There are multiple reasons why root canals fail, but what they all have in common is the presence of bacteria which ultimately results in failure. Usually retreating the tooth will solve the problem; however, the success rate is typically lower than a first-time root canal. Common reasons for a root canal failure are:

Leakage is the most common reason why root canals fail. No matter how well a root canal is treated, some bacteria will always remain within the canals. Over time the restorations will leak and supply the bacteria with much-needed nutrients. Eventually, they will work their way toward the tip of the root and cause inflammation and eventually infection. This is when we consider the root canal to be failing. Therefore, having crowns with good margins is crucial in order to minimize/stop the leakage for as long as possible.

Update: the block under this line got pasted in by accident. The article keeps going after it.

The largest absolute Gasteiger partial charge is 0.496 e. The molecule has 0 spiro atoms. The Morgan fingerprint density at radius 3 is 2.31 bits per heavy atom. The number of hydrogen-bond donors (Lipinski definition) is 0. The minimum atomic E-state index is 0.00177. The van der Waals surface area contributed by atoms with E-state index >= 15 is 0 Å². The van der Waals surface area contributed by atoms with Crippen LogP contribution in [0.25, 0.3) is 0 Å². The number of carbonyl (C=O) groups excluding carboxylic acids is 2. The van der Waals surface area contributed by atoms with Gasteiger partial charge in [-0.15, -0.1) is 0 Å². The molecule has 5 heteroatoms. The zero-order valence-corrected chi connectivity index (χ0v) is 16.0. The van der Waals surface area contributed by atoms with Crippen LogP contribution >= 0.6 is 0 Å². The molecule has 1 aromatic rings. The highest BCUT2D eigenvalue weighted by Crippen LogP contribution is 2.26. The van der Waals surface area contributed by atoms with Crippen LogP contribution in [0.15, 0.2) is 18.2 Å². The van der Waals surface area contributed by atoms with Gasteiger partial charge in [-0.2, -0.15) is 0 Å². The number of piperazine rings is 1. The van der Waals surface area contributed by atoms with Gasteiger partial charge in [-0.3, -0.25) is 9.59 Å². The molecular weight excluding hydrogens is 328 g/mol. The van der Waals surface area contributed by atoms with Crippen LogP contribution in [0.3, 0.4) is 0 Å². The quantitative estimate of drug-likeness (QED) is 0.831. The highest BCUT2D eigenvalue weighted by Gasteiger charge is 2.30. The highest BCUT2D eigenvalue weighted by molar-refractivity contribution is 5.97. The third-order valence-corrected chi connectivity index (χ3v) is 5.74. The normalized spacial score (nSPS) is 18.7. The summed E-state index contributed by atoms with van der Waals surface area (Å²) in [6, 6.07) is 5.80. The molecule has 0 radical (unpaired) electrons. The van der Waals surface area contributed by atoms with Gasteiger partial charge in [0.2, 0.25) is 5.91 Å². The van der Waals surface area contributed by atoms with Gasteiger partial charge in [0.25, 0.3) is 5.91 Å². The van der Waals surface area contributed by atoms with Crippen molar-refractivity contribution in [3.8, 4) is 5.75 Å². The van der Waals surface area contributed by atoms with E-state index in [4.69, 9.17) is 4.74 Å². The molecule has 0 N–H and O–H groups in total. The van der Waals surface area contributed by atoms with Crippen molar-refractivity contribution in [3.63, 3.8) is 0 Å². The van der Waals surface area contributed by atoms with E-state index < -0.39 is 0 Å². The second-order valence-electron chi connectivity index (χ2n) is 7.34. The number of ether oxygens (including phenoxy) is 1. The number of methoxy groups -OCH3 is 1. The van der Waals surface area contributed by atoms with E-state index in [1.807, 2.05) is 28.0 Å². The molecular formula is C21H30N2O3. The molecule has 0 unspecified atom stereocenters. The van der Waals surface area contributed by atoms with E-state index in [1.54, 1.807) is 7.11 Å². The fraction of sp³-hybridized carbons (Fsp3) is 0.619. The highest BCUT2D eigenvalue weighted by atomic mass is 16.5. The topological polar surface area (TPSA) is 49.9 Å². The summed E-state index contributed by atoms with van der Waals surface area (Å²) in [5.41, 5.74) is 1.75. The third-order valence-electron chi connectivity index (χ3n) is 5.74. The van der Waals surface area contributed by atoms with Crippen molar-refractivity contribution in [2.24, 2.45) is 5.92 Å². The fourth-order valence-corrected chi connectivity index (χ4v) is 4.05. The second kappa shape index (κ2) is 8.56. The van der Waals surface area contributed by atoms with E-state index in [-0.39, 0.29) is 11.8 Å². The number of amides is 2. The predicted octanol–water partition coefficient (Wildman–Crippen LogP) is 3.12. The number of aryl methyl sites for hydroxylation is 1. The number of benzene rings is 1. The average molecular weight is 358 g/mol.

Complex Root Anatomy
As explained in the previous paragraph, one can never clean the canals 100%. That being said, one should try to clean and remove all possible pulp tissue as effectively as possible. Any remaining tissue will serve as a food source for those remaining bacteria. If your tooth has a more complex anatomy, the instruments will not be able to reach many areas. As a result, the tooth will have a higher chance of failure. However, It is still worth saving the tooth rather than removing it.

Cracks and Fracture Lines
Sometimes root canals will fail due to invisible fracture lines. These may not be visible to the naked eye but they resemble a three-lane highway for oral bacteria. The failure rate is guaranteed and it occurs rapidly depending on the extent of the fracture line. Extraction is the only option as the tooth cannot be predictably treated.